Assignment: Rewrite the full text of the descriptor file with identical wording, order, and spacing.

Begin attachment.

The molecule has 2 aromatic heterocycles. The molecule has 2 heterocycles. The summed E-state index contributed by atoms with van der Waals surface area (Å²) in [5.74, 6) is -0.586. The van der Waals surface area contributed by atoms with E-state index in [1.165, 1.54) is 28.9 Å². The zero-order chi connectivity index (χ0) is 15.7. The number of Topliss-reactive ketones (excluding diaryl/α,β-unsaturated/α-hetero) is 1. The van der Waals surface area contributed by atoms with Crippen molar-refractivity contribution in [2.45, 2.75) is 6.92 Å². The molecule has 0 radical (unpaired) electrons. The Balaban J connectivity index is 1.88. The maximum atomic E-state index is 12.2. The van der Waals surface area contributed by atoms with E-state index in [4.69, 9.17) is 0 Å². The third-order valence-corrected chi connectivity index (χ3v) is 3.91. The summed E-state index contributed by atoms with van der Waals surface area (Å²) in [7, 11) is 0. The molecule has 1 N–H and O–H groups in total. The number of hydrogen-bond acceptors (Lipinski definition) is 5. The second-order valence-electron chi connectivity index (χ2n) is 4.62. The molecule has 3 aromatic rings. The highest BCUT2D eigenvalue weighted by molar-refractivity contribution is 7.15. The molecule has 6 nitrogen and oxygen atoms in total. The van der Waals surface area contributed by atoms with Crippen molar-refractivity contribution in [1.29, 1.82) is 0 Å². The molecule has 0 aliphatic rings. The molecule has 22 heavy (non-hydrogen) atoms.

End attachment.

The molecule has 2 aromatic heterocycles. The molecule has 2 heterocycles. The summed E-state index contributed by atoms with van der Waals surface area (Å²) in [5.74, 6) is -0.586. The van der Waals surface area contributed by atoms with E-state index in [1.165, 1.54) is 28.9 Å². The zero-order chi connectivity index (χ0) is 15.7. The number of Topliss-reactive ketones (excluding diaryl/α,β-unsaturated/α-hetero) is 1. The van der Waals surface area contributed by atoms with Crippen molar-refractivity contribution in [2.45, 2.75) is 6.92 Å². The molecule has 0 radical (unpaired) electrons. The Balaban J connectivity index is 1.88. The maximum atomic E-state index is 12.2. The van der Waals surface area contributed by atoms with E-state index in [4.69, 9.17) is 0 Å². The third-order valence-corrected chi connectivity index (χ3v) is 3.91. The summed E-state index contributed by atoms with van der Waals surface area (Å²) in [7, 11) is 0. The molecule has 1 N–H and O–H groups in total. The number of hydrogen-bond acceptors (Lipinski definition) is 5. The second-order valence-electron chi connectivity index (χ2n) is 4.62. The molecule has 3 aromatic rings. The highest BCUT2D eigenvalue weighted by molar-refractivity contribution is 7.15. The molecule has 6 nitrogen and oxygen atoms in total. The van der Waals surface area contributed by atoms with Crippen molar-refractivity contribution in [1.29, 1.82) is 0 Å². The molecule has 0 aliphatic rings. The molecule has 22 heavy (non-hydrogen) atoms.